One of the most controversial novels today is the Da Vinci Code. People criticize it for being "fiction based on fiction", that it is very decieving to the layman reader who doesn't know much about christian history. It is also being sued for breaking copywrite laws. However I am with the majority when I say, this was a book.
The book starts off with the murder of Jacques Sauniere and three other gatekeepers of the holy grail. His granddaughter, teamed with harvard professor Robert Langdon, is on a quest of biblical proportions to find the holy grail. We find out that the grail is not a chalice as everyone suspects, but rather the tomb of Mary Magdelene, the alleged wife of Jesus Christ who gave birth to Jesus' child, continuing the bloodline of Christ. This is one of the places where the critics get upset.
For evidence of the marriage of Mary Magdelene and Jesus, Brown uses the Gospel of Philip and the Gospel of Mary Magdelene, where it says Mary Magdelene was a "companion" to Jesus. Brown suggests that the word companion meant spouse in those days. But the Gospel of Philip was written in Coptic, where the word companion doesn't mean spouse but just companion. The only arguement I can make is, maybee the word in the actual scrolls was a word in coptic that could mean companion or spouse. Companion is a broader term, so whoever translated it could have just used that word.
Another claim that upsets people is prior to AD 300 something, Jesus was a normal man. He was a great man, but just a man. Some argue that he was called theos (meaning God), and in several texts he was called Lord. But people say "lord" to high status people all the time. How many times have you seen a servent refer to his master or king as "my lord"? Many times.
A simple mistake in the Da Vinci code is that he says the dead sea scrols were found in the 1950s. The real date is 1947. But using this arguement for anything is Staw Man, a logical fallacy.
Others say it is poorly written. I don't know about that, I'm not an english major, and quite frankly, I don't like literature class. But if the book had my heart was pounding faster after every chapter, was on the NY Times best seller list for 37 straight weeks, and inspired a movie, I would say otherwise.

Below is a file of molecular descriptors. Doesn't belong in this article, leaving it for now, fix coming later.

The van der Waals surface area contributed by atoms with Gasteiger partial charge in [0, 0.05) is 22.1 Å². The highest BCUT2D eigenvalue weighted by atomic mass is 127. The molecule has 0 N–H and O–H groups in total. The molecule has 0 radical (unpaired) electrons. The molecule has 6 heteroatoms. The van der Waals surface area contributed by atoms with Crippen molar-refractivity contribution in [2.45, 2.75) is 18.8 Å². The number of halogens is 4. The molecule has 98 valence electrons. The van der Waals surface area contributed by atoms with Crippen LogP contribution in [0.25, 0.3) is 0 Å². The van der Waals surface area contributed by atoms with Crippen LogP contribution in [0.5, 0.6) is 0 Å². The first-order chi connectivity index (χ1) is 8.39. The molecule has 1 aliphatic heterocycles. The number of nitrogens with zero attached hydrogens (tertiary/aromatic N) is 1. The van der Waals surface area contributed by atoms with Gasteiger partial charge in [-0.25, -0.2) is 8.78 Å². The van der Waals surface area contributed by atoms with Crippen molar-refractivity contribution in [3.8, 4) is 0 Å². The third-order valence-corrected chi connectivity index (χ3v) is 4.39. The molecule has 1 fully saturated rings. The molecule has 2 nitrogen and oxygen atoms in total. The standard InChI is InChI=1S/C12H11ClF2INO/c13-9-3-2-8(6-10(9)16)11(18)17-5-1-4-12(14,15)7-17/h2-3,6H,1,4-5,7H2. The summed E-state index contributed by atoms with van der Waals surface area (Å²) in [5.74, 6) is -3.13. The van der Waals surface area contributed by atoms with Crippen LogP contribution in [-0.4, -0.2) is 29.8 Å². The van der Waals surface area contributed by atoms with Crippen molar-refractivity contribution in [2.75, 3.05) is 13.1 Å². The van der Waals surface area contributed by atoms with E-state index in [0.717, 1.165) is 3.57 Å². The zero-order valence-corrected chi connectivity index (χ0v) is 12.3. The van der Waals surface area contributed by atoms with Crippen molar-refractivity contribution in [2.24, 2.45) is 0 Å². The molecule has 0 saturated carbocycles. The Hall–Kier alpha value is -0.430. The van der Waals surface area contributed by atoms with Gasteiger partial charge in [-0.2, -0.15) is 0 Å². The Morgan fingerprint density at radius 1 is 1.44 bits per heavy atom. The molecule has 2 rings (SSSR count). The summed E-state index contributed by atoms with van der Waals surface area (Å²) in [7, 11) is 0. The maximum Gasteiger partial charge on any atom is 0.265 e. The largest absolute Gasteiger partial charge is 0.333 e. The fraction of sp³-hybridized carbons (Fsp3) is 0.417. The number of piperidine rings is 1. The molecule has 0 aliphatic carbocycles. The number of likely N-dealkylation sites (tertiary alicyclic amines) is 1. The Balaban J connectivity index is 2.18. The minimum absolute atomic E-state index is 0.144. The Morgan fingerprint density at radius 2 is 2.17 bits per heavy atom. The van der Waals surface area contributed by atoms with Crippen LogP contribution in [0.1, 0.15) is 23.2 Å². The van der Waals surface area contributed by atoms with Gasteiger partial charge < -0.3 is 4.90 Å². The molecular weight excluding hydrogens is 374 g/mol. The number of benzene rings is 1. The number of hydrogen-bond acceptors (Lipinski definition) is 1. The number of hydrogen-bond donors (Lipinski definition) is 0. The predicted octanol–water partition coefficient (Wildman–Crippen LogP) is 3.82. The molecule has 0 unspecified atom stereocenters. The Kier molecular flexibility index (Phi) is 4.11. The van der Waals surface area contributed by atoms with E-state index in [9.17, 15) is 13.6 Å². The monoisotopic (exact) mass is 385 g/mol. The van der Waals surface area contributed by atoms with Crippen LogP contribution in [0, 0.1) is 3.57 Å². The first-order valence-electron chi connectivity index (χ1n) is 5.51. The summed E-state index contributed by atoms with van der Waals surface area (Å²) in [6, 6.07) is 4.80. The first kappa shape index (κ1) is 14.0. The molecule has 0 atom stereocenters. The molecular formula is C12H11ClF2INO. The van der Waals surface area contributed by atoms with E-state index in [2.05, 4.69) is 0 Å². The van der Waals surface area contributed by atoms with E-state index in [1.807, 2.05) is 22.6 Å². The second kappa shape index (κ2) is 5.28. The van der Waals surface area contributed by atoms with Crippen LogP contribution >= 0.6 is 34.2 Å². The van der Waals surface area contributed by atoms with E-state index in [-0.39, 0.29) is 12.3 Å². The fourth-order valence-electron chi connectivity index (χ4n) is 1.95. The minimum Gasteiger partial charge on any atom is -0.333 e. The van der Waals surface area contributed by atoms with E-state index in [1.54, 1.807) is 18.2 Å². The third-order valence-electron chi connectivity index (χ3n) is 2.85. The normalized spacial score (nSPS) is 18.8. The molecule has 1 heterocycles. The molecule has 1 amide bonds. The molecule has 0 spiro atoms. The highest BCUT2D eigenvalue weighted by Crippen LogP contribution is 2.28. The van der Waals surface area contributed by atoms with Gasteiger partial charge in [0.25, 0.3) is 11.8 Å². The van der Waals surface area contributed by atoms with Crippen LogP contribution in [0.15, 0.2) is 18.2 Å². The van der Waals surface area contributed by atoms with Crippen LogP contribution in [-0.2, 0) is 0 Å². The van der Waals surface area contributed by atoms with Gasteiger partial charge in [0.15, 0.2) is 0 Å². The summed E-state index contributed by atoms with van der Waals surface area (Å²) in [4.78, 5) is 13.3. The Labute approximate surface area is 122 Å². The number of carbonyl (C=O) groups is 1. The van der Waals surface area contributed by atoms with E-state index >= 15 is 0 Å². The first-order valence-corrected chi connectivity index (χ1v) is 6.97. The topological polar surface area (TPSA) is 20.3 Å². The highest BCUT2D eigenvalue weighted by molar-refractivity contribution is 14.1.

The book however did falsely portray the Opus Dei. It showed them as power hungry sect. I would like to clear the fact that there are no Monks in Opus Dei. (No I'm not catholic) But look on the bright side, it put them on the map. Honestly, had you ever heard of Opus Dei before you read the book? I for one hadn't.
Now the Dan Brown is being sued by the authors of The Holy Blood and the Holy Grail on the grounds that Brown made "extensive use of their research", rearranged the letters in the authors name for one of the characters, and made on of the descriptions of the characters similar to one of the authors. This is one of the stupidest court cases I've ever heard. If anything the Da Vinci Code will increase interest in the subject and more people will read The Holy Blood and the Holy Grail. I've talked to a copywrite lawyer about this issue, and he told me that there is a universal rule in copywriting, ideas can't be copywrited. So techincally someone write a book exactly like the Da Vinci Code in their own words and it would not violate copywrite laws. Star Trek tried to sue Star Wars for similar reasons and that case went no where.
There are many other errors in the Da Vinci Code, which you can read about on wikipedia. But after all, this book is just a fiction thriller. Its meant to give the reader an "edge of the seat" experience, and leave the reader thinking "hey, can this really happen?", and that is exactly what it did. I loved this book. It was alittle slow in the beginning, but half way through it picked up and I literally couldn't put the book down, I finished the last 200 pages in one sitting. I highly recommend this book to everyone.